I will give you my favorite chowder recipe.  It’s taken from the most authoritative book on chowders ever written, Jasper White’s 50 Chowders.  I consider this book to be the bible of chowder.  White is a Boston chef whose knowledge of chowder is literally encyclopedic.  His recipe comes from trial and experience, and from diligent research.  The first fish chowder recipe, he tells us, appeared in the Boston Evening post in 1751.  No dairy products were used in those days:  it was basically fish, onions, salt pork, water, and hardtack.  But things changed over time; potatoes eventually began to replace hardtack, and cream, milk, and butter would also be added.

Here is my fish chowder recipe.  Before we go into the details, let me make a few suggestions.

  • The best fish you can use are cod or haddock.
  • Haddock is firmer and holds its shape better than cod, but both are fantastic.  Don’t cut the fish into pieces that are too small.
  • Chowders need to be “cured” or left to rest for a few hours before eating.  The flavors need a chance to meld together and form a richer character.
  • You need to use fish stock for this recipe.  It is made by boiling fish heads and bones.  Making it yourself is one option, or you can buy it.  Clam juice mixed with water is adequate only if nothing else is available.
  • A thick Portuguese bread is good to serve with this chowder


  1. 4 oz. salt pork.  Smoked bacon also works, but some traditionalist cooks advise against it.  I like both.
  2. 2 tbl. spoons  unsalted butter
  3. 2 large onions, diced
  4. Fresh savory and thyme, chopped, to taste
  5. 6 bay leaves
  6. 2 lbs. all-purpose potatoes (I like the skin left on, but some do not)
  7. 5 cups fish stock
  8. Salt and pepper to taste.
  9. 3 lbs. haddock or cod, bones removed
  10. 1.5 cups half-and-half or heavy cream
  11. 2 tbl. spoons of parsley and chives


In a large pot, fry the pork for a few minutes until it becomes a rich brown color.  Remove the meat and leave the rendered fat in the pot.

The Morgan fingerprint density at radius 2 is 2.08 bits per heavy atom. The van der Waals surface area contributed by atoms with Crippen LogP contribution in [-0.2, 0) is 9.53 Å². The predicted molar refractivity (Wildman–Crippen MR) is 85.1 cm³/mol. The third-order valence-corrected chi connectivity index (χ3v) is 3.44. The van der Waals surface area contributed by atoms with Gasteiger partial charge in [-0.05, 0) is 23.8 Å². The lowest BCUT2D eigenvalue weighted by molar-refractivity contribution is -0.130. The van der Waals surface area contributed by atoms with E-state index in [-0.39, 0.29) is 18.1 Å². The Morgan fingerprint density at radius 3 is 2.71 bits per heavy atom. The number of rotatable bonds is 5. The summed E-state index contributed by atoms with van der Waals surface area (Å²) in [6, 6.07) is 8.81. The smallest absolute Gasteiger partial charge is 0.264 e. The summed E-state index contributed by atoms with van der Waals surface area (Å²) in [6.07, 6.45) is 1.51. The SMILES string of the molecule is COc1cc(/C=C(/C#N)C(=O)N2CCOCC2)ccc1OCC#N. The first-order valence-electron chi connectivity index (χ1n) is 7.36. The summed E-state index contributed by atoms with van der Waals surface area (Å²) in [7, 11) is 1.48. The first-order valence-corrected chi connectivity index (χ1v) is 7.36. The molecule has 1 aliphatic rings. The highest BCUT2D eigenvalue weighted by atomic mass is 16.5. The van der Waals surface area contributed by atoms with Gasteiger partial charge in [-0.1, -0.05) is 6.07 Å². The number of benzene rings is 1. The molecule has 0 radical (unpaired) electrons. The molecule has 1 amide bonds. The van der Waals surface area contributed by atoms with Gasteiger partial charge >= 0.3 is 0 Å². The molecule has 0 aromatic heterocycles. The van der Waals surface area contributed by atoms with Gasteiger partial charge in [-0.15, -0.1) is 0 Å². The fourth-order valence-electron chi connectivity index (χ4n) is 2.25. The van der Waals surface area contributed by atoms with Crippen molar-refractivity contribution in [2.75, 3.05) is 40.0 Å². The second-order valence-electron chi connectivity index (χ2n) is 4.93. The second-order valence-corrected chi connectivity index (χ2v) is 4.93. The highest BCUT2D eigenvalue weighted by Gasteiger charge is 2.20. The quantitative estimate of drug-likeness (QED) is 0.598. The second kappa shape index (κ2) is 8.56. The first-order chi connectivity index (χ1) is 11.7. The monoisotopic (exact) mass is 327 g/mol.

Fried salt pork

Add the onions, butter, thyme and savory, and bay leaves and saute them for about 5 minutes.  Then add the stock and potatoes.  Cook the whole mixture until the potatoes are soft.  Season with some salt and pepper.  I have found that you can add a lot of cracked black pepper to chowder and it will still hold its flavor.

Add the fish and cook everything for another 8 minutes or so.  Remove the pot from the heat and let the chowder sit for another ten minutes.  Fish in chowder seems to cook very quickly.

Then add the cream and stir the chowder.  Don’t stir it too much; you don’t want to break up those nice fish chunks too much.

Chowder very much benefits from being left overnight to “cure.”  What happens is something very subtle; all those ingredients combine and integrate with each other to form something very hearty, yet at the same time delicate.

The chowder should be served as if it is a meal unto itself (which it is).  Use large soup bowls centered on a dish, and spread oyster crackers (or ship’s biscuit) around the bowl.  Don’t forget to add the pork cracklings.  Take them out and reheat them in the oven for a few minutes, then sprinkle them over the chowder bowls.  Add the parsley and chives.


It is possible to add clams to this recipe for a little variety, but I prefer to keep my fish and clams separate.  A future article will deal with clam chowder.  Until then, eat well.  There are few better ways of warding off the winter chill than getting some good chowder down your gullet.